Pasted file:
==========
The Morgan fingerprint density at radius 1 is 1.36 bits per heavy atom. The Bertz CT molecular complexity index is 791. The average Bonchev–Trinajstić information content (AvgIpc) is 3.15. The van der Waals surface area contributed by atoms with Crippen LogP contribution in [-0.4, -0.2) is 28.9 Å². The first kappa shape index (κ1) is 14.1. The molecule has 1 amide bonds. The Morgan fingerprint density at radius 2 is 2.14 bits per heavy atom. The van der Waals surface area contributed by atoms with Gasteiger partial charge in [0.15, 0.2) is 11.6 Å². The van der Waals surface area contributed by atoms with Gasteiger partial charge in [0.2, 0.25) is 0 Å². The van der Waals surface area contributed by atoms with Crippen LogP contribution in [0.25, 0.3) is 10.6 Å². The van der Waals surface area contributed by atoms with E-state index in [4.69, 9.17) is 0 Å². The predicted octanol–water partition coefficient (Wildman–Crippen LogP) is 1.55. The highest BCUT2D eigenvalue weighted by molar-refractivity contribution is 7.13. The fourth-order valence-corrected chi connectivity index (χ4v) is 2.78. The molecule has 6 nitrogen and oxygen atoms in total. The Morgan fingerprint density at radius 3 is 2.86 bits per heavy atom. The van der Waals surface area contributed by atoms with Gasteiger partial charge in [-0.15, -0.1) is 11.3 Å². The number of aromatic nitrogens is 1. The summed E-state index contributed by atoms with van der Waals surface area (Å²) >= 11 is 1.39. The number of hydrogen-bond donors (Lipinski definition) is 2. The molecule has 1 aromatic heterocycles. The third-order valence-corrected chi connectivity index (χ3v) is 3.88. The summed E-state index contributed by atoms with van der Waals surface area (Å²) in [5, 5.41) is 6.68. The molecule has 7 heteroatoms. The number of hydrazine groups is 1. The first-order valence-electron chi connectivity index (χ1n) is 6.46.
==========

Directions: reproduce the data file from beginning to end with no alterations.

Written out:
The Morgan fingerprint density at radius 1 is 1.36 bits per heavy atom. The Bertz CT molecular complexity index is 791. The average Bonchev–Trinajstić information content (AvgIpc) is 3.15. The van der Waals surface area contributed by atoms with Crippen LogP contribution in [-0.4, -0.2) is 28.9 Å². The first kappa shape index (κ1) is 14.1. The molecule has 1 amide bonds. The Morgan fingerprint density at radius 2 is 2.14 bits per heavy atom. The van der Waals surface area contributed by atoms with Gasteiger partial charge in [0.15, 0.2) is 11.6 Å². The van der Waals surface area contributed by atoms with Gasteiger partial charge in [0.2, 0.25) is 0 Å². The van der Waals surface area contributed by atoms with Crippen LogP contribution in [0.25, 0.3) is 10.6 Å². The van der Waals surface area contributed by atoms with E-state index in [4.69, 9.17) is 0 Å². The predicted octanol–water partition coefficient (Wildman–Crippen LogP) is 1.55. The highest BCUT2D eigenvalue weighted by molar-refractivity contribution is 7.13. The fourth-order valence-corrected chi connectivity index (χ4v) is 2.78. The molecule has 6 nitrogen and oxygen atoms in total. The Morgan fingerprint density at radius 3 is 2.86 bits per heavy atom. The van der Waals surface area contributed by atoms with Gasteiger partial charge in [-0.15, -0.1) is 11.3 Å². The number of aromatic nitrogens is 1. The summed E-state index contributed by atoms with van der Waals surface area (Å²) >= 11 is 1.39. The number of hydrogen-bond donors (Lipinski definition) is 2. The molecule has 1 aromatic heterocycles. The third-order valence-corrected chi connectivity index (χ3v) is 3.88. The summed E-state index contributed by atoms with van der Waals surface area (Å²) in [5, 5.41) is 6.68. The molecule has 7 heteroatoms. The number of hydrazine groups is 1. The first-order valence-electron chi connectivity index (χ1n) is 6.46.